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JoeJ

What's the advantage of Spherical Gaussians used in The Order vs. Enviroment Map?

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Reading the Ready at Dawn paper i see SG has some interesting properties:

Each lobe could have individual width and direction.

 

But in practice those advantages are lost:

Direction and width are hardcoded to cover the hemisphere uniformly.

 

They use 9 coefficients, so by comparing this with a 3x3 envoriment map:

Uniform coverage is given by default.

Sampling a reflection direction needs to touch only 4 values, not all 9 - and it can be done in hardware with bilinear filtering.

(4x4 Envmap with mipmaps would be even nicer)

 

So i totally do not understand why SG has been chosen. What do i miss here?

 

 

 

 

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For every texel in The order: 1886's lightmap, it is a SG including 9 lobes. Note that for one SG lobe, it needs 3 parameters: dir (2 scalars) , radiances(3 scalars), width(1 scalar), so we need 6 scalars to represent one lobe. In practice, The order:1886 hardcoded the dir and width for every lobes to cover the sphere uniformly. So they only need 9 (lobes) x 3 (radiances) = 27 scalars for one texel. Note that these 27 co-effs for lobes could be HDR values.

  1. When doing the baking, the 3x3 env map (3x3x6=36 scalars) for one texel is not easy to save into the lightmaps, compared with only 27 scalars for SG.
  2. And also note when sampling the env-map, the bilinear filtering could not cross the boundary of the facet. In fact the SG is more suitable to represent the spherical function for interpolated evaluation than env-map.
  3. When doing the lighting evaluation, the SG representation is also far more efficient that a env-map by exploiting the orthogonality of its basis, according to the course of The order: 1886.
  4. I also notice that The order used the SG mostly for rough materials. So in my limited opinion, as long as it is better than SH & H-basis, it is a win...

All above is the reason that I think SG is better for a env-map... :) Sorry for my rush reply...

Edited by neoragex

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I don't mean a cube map, i mean a classical enviroment map (looking like a photo of a mirror ball).

That's 9 texels vs. 9 lobes - thus equal storage (of course it covers only the hemisphere).

 

Note that for one SG lobe, it needs 3 parameters: dir (2 scalars) , radiances(3 scalars), width(1 scalar), so we need 6 scalars to represent one lobe. In practice, The order:1886 hardcoded the dir and width for every lobes to cover the hemisphere uniformly.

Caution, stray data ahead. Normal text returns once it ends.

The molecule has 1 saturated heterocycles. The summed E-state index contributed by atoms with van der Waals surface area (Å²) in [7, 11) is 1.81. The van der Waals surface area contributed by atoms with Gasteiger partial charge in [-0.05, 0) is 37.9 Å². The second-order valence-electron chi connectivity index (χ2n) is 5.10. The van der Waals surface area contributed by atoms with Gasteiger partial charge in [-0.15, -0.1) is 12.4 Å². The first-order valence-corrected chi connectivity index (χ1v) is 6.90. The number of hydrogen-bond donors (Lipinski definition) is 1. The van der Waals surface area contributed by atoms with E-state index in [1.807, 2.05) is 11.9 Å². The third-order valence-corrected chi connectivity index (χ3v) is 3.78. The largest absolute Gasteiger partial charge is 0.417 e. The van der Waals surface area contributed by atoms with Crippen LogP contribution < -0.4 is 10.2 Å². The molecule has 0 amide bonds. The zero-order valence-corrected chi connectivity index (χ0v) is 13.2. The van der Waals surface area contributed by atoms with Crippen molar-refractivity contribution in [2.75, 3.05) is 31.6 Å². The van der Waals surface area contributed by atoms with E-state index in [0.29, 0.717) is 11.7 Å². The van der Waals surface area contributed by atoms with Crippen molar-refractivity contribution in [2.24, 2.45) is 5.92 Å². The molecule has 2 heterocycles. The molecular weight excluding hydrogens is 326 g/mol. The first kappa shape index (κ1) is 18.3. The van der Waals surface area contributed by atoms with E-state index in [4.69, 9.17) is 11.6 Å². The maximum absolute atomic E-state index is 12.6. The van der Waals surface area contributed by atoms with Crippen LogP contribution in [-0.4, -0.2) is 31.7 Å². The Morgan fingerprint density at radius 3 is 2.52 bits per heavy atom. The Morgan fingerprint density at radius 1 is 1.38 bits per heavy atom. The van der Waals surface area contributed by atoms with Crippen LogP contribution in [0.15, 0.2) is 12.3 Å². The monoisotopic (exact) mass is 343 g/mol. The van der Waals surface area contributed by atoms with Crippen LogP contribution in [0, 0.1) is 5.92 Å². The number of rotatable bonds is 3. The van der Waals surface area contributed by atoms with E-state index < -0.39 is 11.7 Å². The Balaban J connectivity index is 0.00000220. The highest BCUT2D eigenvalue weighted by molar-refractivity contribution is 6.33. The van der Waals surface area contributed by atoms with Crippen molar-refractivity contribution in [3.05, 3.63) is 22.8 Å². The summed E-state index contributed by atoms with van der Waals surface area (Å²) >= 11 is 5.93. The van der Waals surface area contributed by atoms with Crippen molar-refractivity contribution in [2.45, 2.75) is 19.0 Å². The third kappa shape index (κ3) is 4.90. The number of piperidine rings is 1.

That's what i said and because dir and width are hardcoded any potential advantage is lost.

With a env map you don't need to test against 9 hardcoded dirs, you just convert the reflection vector to uv like this:

 

float fdim = 0.5f * float((MAX_RES>>mip_level));
float uv = (1.0f + localReflectionVector.xy) * fdim - 0.5f;

 

So envmap should be much faster with the same quality.

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So, you're suggesting a lightmap, where each "texel" of the lightmap is actually 3x3 texels, containing an environment map (I'm guessing traditional spheremap)?

First off, those traditional maps are circular, so you'd have to square the circle to avoid wasting your corner texels, plus a 3x3 spheremap would have one "straight up" sample and a ring of 8 "down and outwards" samples, which is not a very uniform sphere coverage.

At the end of the day, you're still storing 9 light values with 9 hard-coded directions.

 

The difference is that your 9 directions are an arbitrary choice stemming from your choice of env-map layout, and in the SG method they were able to very carefully pick their sample directions and the lobe widths of those samples, in order to get the best amount of detail out of this small sample count as they could.

Also, IIRC, their 9 samples are actually 18 directions: + and - along each sample direction, where the direction that's above the local horizon is the one used. I might've imagined that bit tho...

 

So, you're trading efficiency for quality.

Edited by Hodgman

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So, you're suggesting a lightmap, where each "texel" of the lightmap is actually 3x3 texels, containing an environment map (I'm guessing traditional spheremap)?

Yes, that's exactly what i'm doing, in realtime, with infinite bounces and anything dynamic.

It will take me months to port from CPU to compute, but i'm in good hope it's fast enough for consoles.